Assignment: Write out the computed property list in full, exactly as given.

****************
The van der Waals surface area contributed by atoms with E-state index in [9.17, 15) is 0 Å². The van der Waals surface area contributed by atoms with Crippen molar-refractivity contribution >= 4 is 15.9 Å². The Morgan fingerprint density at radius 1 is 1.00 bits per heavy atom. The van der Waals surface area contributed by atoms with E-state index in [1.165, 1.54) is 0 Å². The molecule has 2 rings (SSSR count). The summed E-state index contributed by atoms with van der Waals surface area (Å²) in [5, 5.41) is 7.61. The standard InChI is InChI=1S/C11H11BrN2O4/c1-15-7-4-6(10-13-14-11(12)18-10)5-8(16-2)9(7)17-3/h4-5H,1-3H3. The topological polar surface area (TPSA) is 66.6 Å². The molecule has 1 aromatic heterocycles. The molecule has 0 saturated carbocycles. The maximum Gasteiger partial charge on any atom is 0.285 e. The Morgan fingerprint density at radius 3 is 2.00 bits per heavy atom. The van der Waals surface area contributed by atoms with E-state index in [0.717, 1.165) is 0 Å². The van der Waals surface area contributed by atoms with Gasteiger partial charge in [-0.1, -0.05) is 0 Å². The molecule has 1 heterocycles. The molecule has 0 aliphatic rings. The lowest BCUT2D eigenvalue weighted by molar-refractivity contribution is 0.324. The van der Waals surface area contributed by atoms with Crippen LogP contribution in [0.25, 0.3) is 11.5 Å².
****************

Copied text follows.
The van der Waals surface area contributed by atoms with E-state index in [9.17, 15) is 0 Å². The van der Waals surface area contributed by atoms with Crippen molar-refractivity contribution >= 4 is 15.9 Å². The Morgan fingerprint density at radius 1 is 1.00 bits per heavy atom. The van der Waals surface area contributed by atoms with E-state index in [1.165, 1.54) is 0 Å². The molecule has 2 rings (SSSR count). The summed E-state index contributed by atoms with van der Waals surface area (Å²) in [5, 5.41) is 7.61. The standard InChI is InChI=1S/C11H11BrN2O4/c1-15-7-4-6(10-13-14-11(12)18-10)5-8(16-2)9(7)17-3/h4-5H,1-3H3. The topological polar surface area (TPSA) is 66.6 Å². The molecule has 1 aromatic heterocycles. The molecule has 0 saturated carbocycles. The maximum Gasteiger partial charge on any atom is 0.285 e. The Morgan fingerprint density at radius 3 is 2.00 bits per heavy atom. The van der Waals surface area contributed by atoms with E-state index in [0.717, 1.165) is 0 Å². The van der Waals surface area contributed by atoms with Gasteiger partial charge in [-0.1, -0.05) is 0 Å². The molecule has 1 heterocycles. The molecule has 0 aliphatic rings. The lowest BCUT2D eigenvalue weighted by molar-refractivity contribution is 0.324. The van der Waals surface area contributed by atoms with Crippen LogP contribution in [0.25, 0.3) is 11.5 Å².